Ken Rowe’s first introduction to wildlife art was in the field of taxidermy. At the age of twenty-six, he opened his own wildlife art studio where, as a taxidermist, he sculpted life-sized models. He supplemented his craft with an intense study of anatomy, composition, and wildlife physiology. In 1987, Rowe expanded his talents into the creation of bronze sculptures. His unique history allowed Rowe to capture the spirit of his subjects with great technical skill.
Morning Glory shows a male quail calling his mate in the early morning before sunrise. Rowe payed careful attention to harmonizing the patina on the leaves and the branch area with the tones on the marble base. Morning Glory also included an accompanying poem:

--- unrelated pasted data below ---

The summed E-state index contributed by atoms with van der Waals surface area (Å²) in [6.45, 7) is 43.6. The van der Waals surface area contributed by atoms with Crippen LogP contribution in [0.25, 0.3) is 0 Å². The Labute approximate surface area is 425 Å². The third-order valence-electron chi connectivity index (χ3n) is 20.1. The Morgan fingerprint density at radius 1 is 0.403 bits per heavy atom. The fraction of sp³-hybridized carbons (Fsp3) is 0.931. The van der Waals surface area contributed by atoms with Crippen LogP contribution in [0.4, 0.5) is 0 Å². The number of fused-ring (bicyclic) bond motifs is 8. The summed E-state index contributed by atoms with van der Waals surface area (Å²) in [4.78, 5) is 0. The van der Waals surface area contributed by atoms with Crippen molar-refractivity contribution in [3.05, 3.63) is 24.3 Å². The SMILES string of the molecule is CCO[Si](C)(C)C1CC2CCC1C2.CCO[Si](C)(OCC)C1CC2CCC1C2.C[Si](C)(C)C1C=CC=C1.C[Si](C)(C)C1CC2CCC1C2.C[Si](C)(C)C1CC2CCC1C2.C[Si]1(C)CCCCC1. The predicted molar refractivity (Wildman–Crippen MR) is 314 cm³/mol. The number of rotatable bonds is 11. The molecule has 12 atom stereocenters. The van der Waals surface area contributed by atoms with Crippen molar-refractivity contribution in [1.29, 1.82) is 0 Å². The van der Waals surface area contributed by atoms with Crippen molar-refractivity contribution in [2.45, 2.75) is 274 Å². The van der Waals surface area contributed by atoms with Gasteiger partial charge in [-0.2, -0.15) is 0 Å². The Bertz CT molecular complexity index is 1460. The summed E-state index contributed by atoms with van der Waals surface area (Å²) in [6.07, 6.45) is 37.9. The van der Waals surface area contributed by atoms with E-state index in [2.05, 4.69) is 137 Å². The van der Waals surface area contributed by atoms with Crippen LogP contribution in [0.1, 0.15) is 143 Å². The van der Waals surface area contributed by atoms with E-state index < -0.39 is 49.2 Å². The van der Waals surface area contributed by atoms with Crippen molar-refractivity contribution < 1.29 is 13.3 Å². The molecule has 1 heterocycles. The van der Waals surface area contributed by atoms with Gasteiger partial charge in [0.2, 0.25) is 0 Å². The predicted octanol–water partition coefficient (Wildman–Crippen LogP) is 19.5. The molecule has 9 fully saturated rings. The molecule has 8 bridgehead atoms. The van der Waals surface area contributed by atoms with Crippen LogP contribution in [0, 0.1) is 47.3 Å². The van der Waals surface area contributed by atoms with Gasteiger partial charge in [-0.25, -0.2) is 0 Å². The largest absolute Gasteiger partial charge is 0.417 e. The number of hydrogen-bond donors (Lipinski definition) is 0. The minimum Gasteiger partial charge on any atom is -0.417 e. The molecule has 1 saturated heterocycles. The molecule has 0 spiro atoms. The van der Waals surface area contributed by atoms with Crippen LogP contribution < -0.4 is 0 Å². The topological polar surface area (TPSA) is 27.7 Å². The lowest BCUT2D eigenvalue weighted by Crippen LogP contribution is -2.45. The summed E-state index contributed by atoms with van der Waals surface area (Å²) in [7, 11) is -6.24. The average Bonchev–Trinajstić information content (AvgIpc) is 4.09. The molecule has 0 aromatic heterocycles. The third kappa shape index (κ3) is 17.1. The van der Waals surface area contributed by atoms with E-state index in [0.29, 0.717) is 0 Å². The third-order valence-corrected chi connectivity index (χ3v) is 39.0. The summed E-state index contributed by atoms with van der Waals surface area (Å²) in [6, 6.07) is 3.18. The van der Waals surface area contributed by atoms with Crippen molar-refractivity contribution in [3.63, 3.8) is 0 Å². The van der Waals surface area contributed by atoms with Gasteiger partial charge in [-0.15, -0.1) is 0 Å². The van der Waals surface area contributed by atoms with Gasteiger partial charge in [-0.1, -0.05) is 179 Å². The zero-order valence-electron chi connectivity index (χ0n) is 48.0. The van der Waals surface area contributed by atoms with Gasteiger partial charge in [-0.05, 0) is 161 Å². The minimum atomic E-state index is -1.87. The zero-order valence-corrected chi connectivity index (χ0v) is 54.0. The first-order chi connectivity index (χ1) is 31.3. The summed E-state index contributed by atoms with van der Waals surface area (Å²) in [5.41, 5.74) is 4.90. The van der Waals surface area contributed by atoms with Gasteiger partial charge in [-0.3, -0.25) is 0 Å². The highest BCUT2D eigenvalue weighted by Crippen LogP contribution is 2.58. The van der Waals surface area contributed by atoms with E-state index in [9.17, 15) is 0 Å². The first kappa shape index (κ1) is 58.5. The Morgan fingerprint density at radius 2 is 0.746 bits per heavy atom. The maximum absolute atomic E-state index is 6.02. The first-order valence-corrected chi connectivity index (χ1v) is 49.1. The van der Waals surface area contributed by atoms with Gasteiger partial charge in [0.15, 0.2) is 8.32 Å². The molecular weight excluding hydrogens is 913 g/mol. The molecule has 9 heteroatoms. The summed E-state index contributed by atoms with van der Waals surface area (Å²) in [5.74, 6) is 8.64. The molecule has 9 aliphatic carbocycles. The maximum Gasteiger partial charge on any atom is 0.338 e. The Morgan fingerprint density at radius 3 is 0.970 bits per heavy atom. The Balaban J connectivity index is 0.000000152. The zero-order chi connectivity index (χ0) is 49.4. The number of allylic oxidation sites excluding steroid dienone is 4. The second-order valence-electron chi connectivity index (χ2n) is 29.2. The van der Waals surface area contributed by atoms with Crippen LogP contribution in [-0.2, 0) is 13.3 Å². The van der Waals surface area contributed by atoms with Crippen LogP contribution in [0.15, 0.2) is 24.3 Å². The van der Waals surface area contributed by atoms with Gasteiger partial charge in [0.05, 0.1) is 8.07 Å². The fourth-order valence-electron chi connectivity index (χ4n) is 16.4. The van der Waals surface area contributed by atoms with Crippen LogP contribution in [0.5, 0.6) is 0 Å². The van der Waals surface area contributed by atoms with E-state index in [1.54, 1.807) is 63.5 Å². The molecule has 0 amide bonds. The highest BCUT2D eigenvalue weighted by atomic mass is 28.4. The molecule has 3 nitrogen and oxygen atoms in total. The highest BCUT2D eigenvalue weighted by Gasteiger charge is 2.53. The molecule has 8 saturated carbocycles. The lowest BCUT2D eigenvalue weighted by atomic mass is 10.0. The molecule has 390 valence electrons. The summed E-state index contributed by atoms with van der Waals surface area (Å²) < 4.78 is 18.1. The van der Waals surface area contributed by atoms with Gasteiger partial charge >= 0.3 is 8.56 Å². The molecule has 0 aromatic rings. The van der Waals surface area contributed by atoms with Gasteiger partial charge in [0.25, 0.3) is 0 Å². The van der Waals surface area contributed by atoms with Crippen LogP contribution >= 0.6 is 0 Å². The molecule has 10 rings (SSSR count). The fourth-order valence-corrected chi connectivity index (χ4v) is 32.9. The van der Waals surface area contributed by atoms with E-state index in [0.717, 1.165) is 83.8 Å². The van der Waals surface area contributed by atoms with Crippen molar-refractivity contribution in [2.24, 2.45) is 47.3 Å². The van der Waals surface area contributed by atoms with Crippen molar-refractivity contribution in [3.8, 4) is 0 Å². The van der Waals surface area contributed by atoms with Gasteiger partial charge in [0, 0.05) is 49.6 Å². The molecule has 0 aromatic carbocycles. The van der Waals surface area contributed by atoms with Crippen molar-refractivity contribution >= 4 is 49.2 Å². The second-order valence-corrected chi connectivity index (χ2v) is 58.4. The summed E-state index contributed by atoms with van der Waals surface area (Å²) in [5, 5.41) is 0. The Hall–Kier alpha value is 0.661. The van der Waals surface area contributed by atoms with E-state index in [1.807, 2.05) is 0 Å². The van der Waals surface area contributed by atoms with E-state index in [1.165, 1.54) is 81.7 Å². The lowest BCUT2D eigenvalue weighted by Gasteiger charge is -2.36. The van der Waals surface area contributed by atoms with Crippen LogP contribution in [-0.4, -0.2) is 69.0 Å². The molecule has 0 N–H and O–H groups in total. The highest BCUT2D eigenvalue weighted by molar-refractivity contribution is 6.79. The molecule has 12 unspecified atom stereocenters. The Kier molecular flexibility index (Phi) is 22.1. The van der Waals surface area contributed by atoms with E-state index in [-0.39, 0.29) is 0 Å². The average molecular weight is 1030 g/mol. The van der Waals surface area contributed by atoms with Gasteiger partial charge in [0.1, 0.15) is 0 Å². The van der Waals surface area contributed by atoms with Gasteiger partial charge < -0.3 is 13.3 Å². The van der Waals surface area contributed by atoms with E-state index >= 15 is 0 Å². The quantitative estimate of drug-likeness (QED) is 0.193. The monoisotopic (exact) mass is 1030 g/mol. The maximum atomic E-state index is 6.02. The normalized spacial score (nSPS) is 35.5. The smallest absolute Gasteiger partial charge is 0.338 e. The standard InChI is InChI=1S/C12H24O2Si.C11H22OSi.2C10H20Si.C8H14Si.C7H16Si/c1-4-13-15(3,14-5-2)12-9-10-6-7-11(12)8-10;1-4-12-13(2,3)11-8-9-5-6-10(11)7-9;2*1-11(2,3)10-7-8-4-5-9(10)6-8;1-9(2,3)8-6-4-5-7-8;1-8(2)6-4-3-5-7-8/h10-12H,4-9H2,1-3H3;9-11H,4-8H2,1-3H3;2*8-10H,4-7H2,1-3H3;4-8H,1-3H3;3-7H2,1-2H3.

“Before sunrise, through the clear air of a new day, the male quail calls to his mate. This rapturous song, when heard before dawn, signals to all that here is his family; here he claims home. Together with his found mate, the next generation will begin…”